The other model is Wells Fargo merchant processing. They give a heavy commission the first year you sign an account. After the first year, you do not get any commission. All future account operations and maintenance fall to Wells Fargo.

We need to think if we want to have account managers with a vested interest in the accounts. We can have levels of media buyers. Someone new and raw can start as a low-level buyer and once he proves himself capable of handling ad spend, he moves to the second tier, the third tier and then to the fourth tier, to bigger and better accounts.

We can rotate buyers in and out for an account, but the relationship remains consistent with one account manager, one point of contact. Clients will not get disturbed when a change in the buyer is made because that is not their main point of contact anyway.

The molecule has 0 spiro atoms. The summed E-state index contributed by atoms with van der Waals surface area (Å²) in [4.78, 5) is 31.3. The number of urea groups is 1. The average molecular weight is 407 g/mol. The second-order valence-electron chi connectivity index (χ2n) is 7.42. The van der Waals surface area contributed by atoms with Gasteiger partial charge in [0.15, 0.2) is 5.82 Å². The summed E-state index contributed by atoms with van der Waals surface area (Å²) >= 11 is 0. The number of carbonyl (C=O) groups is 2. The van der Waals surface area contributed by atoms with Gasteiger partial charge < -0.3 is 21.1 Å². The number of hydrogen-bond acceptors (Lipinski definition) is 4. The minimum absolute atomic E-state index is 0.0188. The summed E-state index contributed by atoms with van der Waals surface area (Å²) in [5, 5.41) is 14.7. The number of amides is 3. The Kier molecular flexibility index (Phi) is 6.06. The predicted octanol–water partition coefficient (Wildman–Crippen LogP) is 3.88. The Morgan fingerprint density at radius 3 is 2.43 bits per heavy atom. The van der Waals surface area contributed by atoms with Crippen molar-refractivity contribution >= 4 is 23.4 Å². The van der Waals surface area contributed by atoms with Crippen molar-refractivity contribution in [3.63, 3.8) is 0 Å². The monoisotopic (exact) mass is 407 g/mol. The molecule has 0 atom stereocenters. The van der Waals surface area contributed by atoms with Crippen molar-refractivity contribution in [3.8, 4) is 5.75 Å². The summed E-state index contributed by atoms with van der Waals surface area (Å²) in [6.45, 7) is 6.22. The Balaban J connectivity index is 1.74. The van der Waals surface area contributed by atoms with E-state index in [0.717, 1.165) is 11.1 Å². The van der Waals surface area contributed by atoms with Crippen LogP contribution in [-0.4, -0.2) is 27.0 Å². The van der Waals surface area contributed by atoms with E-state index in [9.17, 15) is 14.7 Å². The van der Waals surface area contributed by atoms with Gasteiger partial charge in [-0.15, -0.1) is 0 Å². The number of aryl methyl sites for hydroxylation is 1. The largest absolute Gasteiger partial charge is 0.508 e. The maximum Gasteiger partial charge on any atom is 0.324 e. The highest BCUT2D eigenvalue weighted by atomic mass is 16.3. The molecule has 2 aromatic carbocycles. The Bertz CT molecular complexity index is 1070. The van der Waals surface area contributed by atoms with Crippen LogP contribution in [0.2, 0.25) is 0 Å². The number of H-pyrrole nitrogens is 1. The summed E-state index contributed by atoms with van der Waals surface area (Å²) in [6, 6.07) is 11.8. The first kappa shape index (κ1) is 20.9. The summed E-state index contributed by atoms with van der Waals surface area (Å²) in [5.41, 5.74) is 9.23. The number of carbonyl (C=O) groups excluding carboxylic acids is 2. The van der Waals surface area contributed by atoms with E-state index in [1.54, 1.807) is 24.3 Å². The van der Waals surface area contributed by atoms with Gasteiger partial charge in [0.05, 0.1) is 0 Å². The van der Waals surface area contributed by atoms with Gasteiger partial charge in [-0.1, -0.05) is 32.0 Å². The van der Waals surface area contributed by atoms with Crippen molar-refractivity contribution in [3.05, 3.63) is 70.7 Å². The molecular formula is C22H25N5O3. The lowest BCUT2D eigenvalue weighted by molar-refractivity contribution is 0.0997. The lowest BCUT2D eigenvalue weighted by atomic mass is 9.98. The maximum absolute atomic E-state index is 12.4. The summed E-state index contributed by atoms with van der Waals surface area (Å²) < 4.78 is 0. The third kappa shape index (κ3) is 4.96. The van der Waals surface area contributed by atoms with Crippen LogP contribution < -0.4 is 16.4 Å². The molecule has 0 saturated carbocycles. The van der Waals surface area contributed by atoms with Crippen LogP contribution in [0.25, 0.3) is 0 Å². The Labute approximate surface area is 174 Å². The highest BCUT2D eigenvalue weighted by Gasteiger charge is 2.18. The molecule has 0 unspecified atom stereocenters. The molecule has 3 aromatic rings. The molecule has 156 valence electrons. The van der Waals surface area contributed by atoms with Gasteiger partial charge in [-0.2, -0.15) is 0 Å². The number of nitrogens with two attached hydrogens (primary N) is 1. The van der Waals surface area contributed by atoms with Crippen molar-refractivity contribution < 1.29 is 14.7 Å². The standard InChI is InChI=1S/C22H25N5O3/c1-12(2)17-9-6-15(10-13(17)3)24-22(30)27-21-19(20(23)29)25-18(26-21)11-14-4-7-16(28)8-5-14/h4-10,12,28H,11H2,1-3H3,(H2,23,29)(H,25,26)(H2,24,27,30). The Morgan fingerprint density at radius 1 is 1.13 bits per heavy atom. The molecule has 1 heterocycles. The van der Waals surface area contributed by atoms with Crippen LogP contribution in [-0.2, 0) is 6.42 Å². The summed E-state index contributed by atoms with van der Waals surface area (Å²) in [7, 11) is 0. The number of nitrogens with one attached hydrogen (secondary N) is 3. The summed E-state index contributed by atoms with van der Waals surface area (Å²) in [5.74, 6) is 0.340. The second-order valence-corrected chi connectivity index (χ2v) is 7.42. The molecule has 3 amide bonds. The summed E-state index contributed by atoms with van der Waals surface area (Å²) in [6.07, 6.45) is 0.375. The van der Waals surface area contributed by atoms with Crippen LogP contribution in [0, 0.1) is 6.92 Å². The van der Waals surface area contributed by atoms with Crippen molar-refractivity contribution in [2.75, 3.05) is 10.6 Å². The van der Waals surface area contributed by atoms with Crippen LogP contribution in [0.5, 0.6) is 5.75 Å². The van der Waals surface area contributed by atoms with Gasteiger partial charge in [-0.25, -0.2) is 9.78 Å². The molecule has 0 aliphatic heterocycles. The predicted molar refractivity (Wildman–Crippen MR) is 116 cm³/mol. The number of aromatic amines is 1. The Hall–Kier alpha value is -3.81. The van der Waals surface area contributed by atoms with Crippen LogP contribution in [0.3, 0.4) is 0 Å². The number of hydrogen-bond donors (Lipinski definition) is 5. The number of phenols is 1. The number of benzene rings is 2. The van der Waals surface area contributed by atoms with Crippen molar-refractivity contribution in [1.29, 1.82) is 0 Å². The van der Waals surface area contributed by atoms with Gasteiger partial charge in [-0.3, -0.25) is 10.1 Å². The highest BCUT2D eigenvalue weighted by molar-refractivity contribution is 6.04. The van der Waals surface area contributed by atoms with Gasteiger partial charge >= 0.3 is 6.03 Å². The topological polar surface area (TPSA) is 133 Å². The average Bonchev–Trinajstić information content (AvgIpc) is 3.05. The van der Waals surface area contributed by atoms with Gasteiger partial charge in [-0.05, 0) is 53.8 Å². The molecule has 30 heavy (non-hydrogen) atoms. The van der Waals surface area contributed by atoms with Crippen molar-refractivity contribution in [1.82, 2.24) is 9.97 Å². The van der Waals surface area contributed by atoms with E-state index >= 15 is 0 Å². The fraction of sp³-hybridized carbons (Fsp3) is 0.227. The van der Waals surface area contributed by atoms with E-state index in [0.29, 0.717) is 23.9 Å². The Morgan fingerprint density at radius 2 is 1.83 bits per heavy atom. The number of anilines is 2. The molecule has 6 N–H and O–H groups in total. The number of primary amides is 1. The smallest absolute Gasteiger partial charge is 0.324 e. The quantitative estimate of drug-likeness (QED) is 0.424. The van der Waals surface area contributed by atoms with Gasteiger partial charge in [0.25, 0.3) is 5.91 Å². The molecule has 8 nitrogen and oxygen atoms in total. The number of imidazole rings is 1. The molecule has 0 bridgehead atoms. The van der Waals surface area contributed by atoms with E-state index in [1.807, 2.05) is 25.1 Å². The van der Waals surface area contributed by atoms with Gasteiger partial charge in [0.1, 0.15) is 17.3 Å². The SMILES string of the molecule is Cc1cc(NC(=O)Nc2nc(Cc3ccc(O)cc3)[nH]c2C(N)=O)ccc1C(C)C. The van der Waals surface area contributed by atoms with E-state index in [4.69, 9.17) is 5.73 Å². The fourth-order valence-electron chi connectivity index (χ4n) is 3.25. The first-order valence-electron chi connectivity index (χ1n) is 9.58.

This comes back to the communication issue of buyers spending too much time just communicating with clients. If we could have an account manager heading the buyers, and being updated on everything going on within the accounts, they can communicate with the clients and keep them happy. It would be good to incentivize somebody to take ownership of the account and remain as a fixture in the clients relationship with the company.

This will free up buyers from communicating with clients, except in case of the big accounts. This model is more directed towards our immediate growth. There is a concern that more of the Wells Fargo style of only first year commission payouts would be a better way to bring in more business. When the number of accounts increases, we can hire more account managers, with the newer managers managing the smaller accounts.